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Researcher Luis G. Vieira from Universidade do Minho, Braga, Portugal, has introduced an innovative method to address the contact issues in quantitative attenuated total reflection (ATR) spectroscopy when dealing with flat samples. His novel approach, outlined in the recent issue of Applied Spectroscopy, offers a robust solution to situations where achieving perfect contact conditions is uncertain or unattainable.
The study focuses on the critical problem of poor contact between the sample and the internal reflection element (IRE), a challenge that can significantly impact the accuracy of optical function determination in ATR spectroscopy. Traditionally, discrepancies arising from imperfect contact conditions could lead to substantial errors in the interpretation of results.
Vieira proposes a method that treats the spacing between the IRE and the sample as an adjustable parameter during the simultaneous fitting of s- and p-polarized spectra. This novel approach introduces flexibility into the analysis, allowing the adjustment of the gap distance alongside dispersion model parameters. The goal is to accurately determine optical functions even when faced with uncertainties related to the contact between the sample and the IRE.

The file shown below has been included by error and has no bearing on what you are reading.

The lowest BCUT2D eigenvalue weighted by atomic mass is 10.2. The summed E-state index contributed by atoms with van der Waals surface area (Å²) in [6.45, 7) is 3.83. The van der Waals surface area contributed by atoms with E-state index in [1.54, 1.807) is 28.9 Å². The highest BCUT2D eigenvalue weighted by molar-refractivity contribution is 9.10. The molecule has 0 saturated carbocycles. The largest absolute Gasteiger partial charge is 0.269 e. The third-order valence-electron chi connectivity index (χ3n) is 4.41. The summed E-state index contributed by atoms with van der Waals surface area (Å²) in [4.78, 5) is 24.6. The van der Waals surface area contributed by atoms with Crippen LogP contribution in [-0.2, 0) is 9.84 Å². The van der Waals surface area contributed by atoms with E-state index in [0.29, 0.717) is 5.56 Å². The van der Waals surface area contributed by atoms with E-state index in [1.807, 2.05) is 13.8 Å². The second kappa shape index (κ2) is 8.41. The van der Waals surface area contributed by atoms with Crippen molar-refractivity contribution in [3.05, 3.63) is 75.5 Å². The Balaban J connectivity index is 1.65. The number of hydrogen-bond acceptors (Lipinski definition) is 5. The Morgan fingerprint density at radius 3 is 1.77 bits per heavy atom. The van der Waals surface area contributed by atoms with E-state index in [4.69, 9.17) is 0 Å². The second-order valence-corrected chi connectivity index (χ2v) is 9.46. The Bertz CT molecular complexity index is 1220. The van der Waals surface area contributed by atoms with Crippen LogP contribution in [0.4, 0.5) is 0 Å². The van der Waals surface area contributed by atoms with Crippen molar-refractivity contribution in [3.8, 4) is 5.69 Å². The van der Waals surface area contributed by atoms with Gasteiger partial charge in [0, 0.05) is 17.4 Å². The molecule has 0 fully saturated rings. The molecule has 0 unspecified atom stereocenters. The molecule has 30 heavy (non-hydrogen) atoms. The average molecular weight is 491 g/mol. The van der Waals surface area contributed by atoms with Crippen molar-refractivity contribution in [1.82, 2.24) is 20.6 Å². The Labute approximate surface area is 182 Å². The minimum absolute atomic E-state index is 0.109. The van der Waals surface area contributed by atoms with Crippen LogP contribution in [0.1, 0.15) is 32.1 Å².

The effectiveness of the method was validated through experimental tests on a solid polystyrene slab, a common material in ATR spectroscopy. By conducting experiments on both synthetic and polystyrene spectra, Vieira showcased the method's capability to overcome contact issues and precisely determine optical functions.
The results of the study emphasize the importance of considering the gap distance between the IRE and the sample in ATR measurements. Neglecting this factor can lead to substantial errors in determining optical functions, especially in situations where the contact conditions are not ideal.
The proposed method provides a much-needed solution for spectroscopists dealing with flat samples made of homogeneous and isotropic materials. It ensures accurate results, irrespective of uncertainties in achieving perfect contact during experiments. The ability to treat the gap distance as an adjustable parameter enhances the reliability and robustness of ATR spectroscopy, offering researchers a newfound confidence in their analyses.
This research not only advances the methodology of ATR spectroscopy but also opens up possibilities for more accurate and reliable analyses of various materials. As the analytical community strives for precision and reproducibility in experimental techniques, this innovative approach takes a step forward in overcoming longstanding challenges associated with contact issues in ATR spectroscopy.
(1) Vieira, L. G. Overcoming the Contact Problem in Quantitative Attenuated Total Reflection Spectroscopy Analysis of Flat Samples. Appl. Spectrosc. 2023, 77 (11), 1221–1227. DOI: 10.1177/00037028231199115